I was talking to my friend Dirt Boy (he owns a plant nursery, and I never shake his hand that he doesn’t have to wipe it off first) last night about Beta Culture, and we got onto the subject of death.
If you’re an existing reader here, you probably know about my Cowboy Dad. For you others: I grew up in Houston, Texas, moved to a little mountain town in California when I was 22. I met this guy there who became my mentor, teacher and eventually, “Dad.” We were both mule packers and wilderness guides — cowboys, that is.
So: Cowboy Dad. And I wish you could have known him. He was the greatest, kindest, toughest, most magnificent single human I ever knew. Hell, he put up with ME for 35 years.
I sat with him in the hospital for the last four days of his life, sponging off his forehead, talking to him, telling him everything I needed to say: Your life mattered. The world was a better place for having you in it. I wish we were anywhere else right now, maybe reining in at Duck Pass and looking down at the lake, or setting up camp in Horse Heaven. I will never, ever forget you. I wish I’d been a better son. A thousand times: I love you, Old Man, and I always will.
Anyway, he died. He was conscious and in control for most of those four days, and he was emphatically clear that no tubes or wires were going to be connected to him. Though he couldn’t talk, the fury on his face when a nurse tried to sneak one in on him was eloquent as hell.
He was neither drinking nor eating by the time I got there, so essentially he was starving and thirsting himself to death. The peaceful breathing on the day of my arrival gradually ramped up over the four days to the rasping breath of a marathon runner, and he crossed the finish line as I sat with him.
Though they gave him morphine every few hours, I have no doubt that the whole thing was agonizing. Part of his end was some sort of septic reaction that made his legs and feet swollen and black — so painful they put a little arched rail down by his feet so the sheet wouldn’t touch his toes.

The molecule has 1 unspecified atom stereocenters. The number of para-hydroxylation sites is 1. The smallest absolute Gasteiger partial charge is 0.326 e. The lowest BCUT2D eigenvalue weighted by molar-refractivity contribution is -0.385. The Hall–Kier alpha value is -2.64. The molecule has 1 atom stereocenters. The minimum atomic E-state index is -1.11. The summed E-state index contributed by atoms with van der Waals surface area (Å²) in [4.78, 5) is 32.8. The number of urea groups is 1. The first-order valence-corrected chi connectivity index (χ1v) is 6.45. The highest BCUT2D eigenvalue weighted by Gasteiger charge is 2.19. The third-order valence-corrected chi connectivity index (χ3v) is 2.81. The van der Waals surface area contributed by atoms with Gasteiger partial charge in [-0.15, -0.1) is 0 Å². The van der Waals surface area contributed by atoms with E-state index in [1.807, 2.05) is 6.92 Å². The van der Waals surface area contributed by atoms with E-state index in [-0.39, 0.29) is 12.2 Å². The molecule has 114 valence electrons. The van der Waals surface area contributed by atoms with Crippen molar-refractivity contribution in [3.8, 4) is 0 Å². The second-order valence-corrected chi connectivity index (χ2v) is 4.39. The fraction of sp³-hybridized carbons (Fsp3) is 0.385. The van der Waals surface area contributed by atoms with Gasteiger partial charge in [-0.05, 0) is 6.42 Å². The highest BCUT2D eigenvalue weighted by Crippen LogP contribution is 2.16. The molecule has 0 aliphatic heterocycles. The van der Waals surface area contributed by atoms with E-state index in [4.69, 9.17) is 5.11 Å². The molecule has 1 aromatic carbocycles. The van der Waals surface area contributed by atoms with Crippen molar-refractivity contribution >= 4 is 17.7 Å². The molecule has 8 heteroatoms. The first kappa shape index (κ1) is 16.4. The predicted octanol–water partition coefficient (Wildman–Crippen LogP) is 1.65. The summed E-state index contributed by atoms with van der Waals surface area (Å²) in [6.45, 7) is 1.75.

I asked a doctor, and later a nurse, flat out: Is there anything we can do to end this? Their eyes slid away from mine and they voiced standard platitudes: Well, we can make him as comfortable as possible in the time remaining.
Though his dying was no fault of anyone’s, he was still, by the nature of the situation, being tortured to death. And damn, I hate knowing that.
You know, there were moments when I would have liked a final hug from him, more than the one squeeze of his hand and the one smile that accompanied it. But I understood this was HIS time, that he was BUSY, and that I would have a whole lifetime more to see to my own needs. I was there for him, and him only, and so were the doctors and nurses.
Except in this one way: None of us had the power or the will to let him go painlessly.
I know for a fact that he didn’t want to be lying there in pain, dying in a bed. Hah — more than once I heard him reveal his ideal end: “I want to be shot by a jealous lover right after making love to identical twin redheads!” But he would just as well have wanted to die in his sleep while camping in his beloved John Muir wilderness.
I don’t want that sort of boundlessly-painful in-bed end for myself. Or for anybody who doesn’t choose it. But it’s what we’ve got, and there is no possibility of that changing.
I suppose some small part of the problem is our screwed-up language. For the elderly person who seeks an end to intractable, never-ending pain, we have only the one graceless word, the same one we use for the vengeful adolescent who jumps off a bridge to get back at his parents for being grounded, or for the cornered killer who shoots himself to escape arrest.